Last night I read an article on The American Prospect by Adam Serwer that cast some doubt on the premise that Eric Holder’s Department of Justice was responsible for letting cracker hater King Samir Shabazz off with a slap on the wrist.
there’s a specific data point that has been lost in all the breathless coverage of this case and whether or not it represents a racist agenda from the Obama administration: The decision not to file a criminal case occurred before Obama was even in office.
From the testimony of Thomas Perez, head of the Civil Rights Division, before the U.S. Commission on Civil Rights in May:
This means that the case was downgraded to a civil case 11 days before Obama was inaugurated, 26 days before Eric Holder became attorney general, and about nine months before Thomas Perez was confirmed as head of the Civil Rights Division.
Serwer referenced Media Matters on this. There was a time when I would have thrown in the towel. Game over.
Not anymore. I sat on this because I knew I didn’t know enough about the specifics and hoped today there would be someone who did that could clarify Serwer’s claims.
Enter Hans A. von Spakovsky, “a former commissioner on the Federal Election Commission and a former counsel to the assistant attorney general for civil rights at the Justice Department.”
This “downgrade” talking point is apparently supposed to excuse the Obama administration’s decision to dismiss virtually the entire civil voter intimidation case and to neuter the injunction sought against the one remaining defendant so substantially that what was left was little more than a minor annoyance.
These claims by a nonlawyer betray a fundamental ignorance of the difference between civil and criminal prosecutions and a total misunderstanding of how things work at the Justice Department and the Civil Rights Division. First of all, although the Civil Rights Division has a Criminal Section, the vast majority of its voting-rights prosecutions are civil cases conducted by the division’s Voting Section. Whenever someone violates the Voting Rights Act and does so in a way that is potentially both a civil and a criminal violation, the division must decide whether to proceed first with a civil or a criminal case. With most voting cases, the decision is usually to go with a civil case, particularly if there are elections coming up in the near future. That is because civil cases have a lower burden of proof and give the government the opportunity to obtain almost immediately a temporary injunction to stop the defendants from engaging in the same wrongful behavior as the case winds its way through the federal courts.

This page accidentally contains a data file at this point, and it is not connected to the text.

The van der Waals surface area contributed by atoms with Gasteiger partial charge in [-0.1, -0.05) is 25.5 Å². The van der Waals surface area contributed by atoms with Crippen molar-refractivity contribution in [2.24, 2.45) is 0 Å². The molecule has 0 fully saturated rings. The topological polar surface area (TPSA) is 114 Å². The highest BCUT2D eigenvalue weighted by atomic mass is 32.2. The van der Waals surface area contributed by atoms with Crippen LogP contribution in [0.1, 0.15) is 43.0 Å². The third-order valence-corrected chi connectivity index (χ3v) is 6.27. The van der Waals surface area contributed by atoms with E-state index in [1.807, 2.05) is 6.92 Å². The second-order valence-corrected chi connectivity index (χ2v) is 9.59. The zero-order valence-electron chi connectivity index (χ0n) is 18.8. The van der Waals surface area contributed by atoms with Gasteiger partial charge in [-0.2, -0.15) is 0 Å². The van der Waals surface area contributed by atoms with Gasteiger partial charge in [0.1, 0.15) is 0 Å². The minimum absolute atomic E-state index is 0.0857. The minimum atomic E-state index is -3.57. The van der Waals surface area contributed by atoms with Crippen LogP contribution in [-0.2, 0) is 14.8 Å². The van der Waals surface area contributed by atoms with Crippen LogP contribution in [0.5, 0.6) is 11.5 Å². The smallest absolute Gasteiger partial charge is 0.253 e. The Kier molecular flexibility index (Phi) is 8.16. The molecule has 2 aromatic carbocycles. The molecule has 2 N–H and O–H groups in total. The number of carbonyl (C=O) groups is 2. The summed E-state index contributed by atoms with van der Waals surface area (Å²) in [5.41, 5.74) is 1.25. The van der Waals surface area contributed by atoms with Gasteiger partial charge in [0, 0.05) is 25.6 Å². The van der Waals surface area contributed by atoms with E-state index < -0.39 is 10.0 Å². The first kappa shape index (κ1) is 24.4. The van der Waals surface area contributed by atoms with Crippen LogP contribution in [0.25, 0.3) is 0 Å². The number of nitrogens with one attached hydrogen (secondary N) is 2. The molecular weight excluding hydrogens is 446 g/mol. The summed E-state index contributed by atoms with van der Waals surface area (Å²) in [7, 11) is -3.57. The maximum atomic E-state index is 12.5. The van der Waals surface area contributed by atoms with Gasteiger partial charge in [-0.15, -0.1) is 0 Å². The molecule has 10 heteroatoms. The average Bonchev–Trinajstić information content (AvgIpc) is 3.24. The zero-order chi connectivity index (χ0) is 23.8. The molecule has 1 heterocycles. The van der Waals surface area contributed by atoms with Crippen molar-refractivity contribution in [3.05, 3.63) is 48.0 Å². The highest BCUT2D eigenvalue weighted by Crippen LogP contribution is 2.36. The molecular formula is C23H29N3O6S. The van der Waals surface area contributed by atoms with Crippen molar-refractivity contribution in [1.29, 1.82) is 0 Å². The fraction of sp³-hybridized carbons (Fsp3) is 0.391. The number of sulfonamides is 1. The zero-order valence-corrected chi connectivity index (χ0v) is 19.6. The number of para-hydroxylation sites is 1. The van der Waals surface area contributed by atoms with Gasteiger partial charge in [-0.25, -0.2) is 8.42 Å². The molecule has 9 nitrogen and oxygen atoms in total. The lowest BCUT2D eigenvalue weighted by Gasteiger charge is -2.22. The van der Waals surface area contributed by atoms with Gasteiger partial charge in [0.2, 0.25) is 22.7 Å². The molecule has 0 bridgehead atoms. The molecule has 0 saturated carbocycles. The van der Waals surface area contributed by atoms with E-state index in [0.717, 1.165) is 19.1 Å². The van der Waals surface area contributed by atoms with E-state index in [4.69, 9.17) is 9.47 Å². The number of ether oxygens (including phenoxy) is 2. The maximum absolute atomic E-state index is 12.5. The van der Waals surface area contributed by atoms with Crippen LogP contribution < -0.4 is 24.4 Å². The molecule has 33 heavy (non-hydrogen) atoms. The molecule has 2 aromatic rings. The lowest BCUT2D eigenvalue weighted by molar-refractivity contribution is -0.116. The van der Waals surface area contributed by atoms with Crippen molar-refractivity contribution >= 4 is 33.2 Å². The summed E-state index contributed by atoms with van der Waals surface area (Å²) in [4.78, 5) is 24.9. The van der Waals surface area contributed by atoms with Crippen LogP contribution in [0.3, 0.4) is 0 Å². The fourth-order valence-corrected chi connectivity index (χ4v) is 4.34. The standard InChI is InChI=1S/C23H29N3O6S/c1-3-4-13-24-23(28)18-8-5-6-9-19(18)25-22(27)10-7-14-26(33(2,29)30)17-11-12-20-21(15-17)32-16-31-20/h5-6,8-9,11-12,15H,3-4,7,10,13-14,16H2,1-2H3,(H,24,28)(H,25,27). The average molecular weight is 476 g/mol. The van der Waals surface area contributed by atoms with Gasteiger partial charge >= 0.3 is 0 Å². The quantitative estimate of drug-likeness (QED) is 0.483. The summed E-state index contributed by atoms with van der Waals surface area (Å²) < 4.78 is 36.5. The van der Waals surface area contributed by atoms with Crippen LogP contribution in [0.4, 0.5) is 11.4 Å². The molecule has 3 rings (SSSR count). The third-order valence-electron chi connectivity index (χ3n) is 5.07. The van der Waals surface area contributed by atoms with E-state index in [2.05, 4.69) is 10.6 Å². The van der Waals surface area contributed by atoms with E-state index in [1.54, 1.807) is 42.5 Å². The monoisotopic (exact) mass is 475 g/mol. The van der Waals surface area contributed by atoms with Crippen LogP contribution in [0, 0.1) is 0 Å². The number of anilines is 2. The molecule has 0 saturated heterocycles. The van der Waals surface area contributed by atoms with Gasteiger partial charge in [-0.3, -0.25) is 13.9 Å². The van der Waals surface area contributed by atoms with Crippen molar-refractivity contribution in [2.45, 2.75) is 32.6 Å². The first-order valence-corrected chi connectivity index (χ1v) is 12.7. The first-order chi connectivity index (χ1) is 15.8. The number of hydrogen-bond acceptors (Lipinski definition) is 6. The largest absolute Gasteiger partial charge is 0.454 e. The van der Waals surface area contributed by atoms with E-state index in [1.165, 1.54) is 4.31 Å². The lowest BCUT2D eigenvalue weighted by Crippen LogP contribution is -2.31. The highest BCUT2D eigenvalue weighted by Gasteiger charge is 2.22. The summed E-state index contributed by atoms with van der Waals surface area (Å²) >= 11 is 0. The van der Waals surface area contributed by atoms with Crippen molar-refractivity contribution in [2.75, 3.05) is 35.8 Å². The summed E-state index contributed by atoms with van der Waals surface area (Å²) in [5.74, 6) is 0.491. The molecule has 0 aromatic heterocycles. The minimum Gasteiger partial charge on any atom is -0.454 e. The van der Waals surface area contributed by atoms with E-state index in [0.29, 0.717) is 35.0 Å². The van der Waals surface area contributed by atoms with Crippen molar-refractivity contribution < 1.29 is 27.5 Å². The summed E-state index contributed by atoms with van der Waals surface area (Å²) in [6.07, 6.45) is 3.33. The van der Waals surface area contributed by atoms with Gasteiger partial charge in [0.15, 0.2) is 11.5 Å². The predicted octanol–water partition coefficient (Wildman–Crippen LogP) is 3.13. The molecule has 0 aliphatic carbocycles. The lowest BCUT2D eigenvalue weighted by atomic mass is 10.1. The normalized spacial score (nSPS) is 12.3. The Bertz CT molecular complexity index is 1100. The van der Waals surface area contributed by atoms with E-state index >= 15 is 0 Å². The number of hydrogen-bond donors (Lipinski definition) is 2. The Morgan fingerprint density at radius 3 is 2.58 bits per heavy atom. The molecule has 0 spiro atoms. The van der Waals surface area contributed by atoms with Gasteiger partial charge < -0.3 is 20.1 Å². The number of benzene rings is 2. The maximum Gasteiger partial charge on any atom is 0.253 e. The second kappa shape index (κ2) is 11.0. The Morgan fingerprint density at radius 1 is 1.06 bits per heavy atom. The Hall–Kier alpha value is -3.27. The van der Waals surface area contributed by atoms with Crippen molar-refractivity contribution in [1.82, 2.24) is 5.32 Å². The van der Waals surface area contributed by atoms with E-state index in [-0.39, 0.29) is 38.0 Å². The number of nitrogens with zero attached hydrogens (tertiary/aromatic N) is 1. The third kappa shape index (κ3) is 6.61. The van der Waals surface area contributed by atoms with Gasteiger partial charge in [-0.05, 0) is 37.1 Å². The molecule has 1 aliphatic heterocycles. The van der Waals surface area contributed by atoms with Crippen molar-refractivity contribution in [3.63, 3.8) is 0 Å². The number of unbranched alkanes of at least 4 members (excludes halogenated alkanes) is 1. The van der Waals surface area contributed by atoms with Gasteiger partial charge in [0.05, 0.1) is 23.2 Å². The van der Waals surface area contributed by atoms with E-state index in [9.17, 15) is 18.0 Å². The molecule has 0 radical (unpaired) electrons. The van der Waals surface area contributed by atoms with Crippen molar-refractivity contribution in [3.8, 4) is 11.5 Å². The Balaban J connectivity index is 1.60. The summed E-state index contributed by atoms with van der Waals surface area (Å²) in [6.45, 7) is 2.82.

Criminal cases can take longer to develop, particularly since the government usually has to convene a federal grand jury to return an indictment. Also, criminal cases focus like a laser beam on individual defendants, whereas civil cases can include an organizational defendant (like the NBPP).
The focus for the Civil Rights Division is always on the best way to get the remedy that is needed to stop and prevent the recurrence of the voter intimidation or other wrongful behavior as soon as possible. In this particular case, when the decision was being made in January of 2009, the division knew there was going to be another election in May in Philadelphia. The fastest to way to make sure there would be no thugs in paramilitary uniforms and jackboots smacking batons into their fists at polling places in the upcoming election was to file a civil complaint and obtain a restraining order against the individual defendants and the New Black Panther Party. In fact, one of the defendants dismissed from the case was once again credentialed as a Democratic poll watcher in the May election.
Once the division obtained a judgment and an injunction in the civil case, they could have decided to further pursue a criminal prosecution against the individual New Black Panthers, but the number one priority had to be getting a civil injunction as expeditiously as possible before the next election.
So, this left-wing excuse (that criminal charges weren’t also brought) may strongly support what the Civil Rights Commission is now trying to focus on — and what the DOJ is desperately trying to cover up.
Indeed, the person who would have been responsible for making a recommendation on whether to file a subsequent criminal charge against the individual New Black Panther defendants was Mark Kappelhoff, the “career” chief of the Criminal Section and a former ACLU lawyer. Besides being a big contributor to Democratic candidates like Barack Obama and John Kerry, as well as the DNC, Kappelhoff was considered such a liberal loyalist that he was moved into the political position of chief of staff to the acting assistant attorney general for civil rights by the Obama transition team almost as soon as they came in the door.
Sources tell me that Kappelhoff never recommended a criminal case against the baton-yielding thugs, so the claim that the Bush administration is somehow responsible for “downgrading” this case is complete nonsense.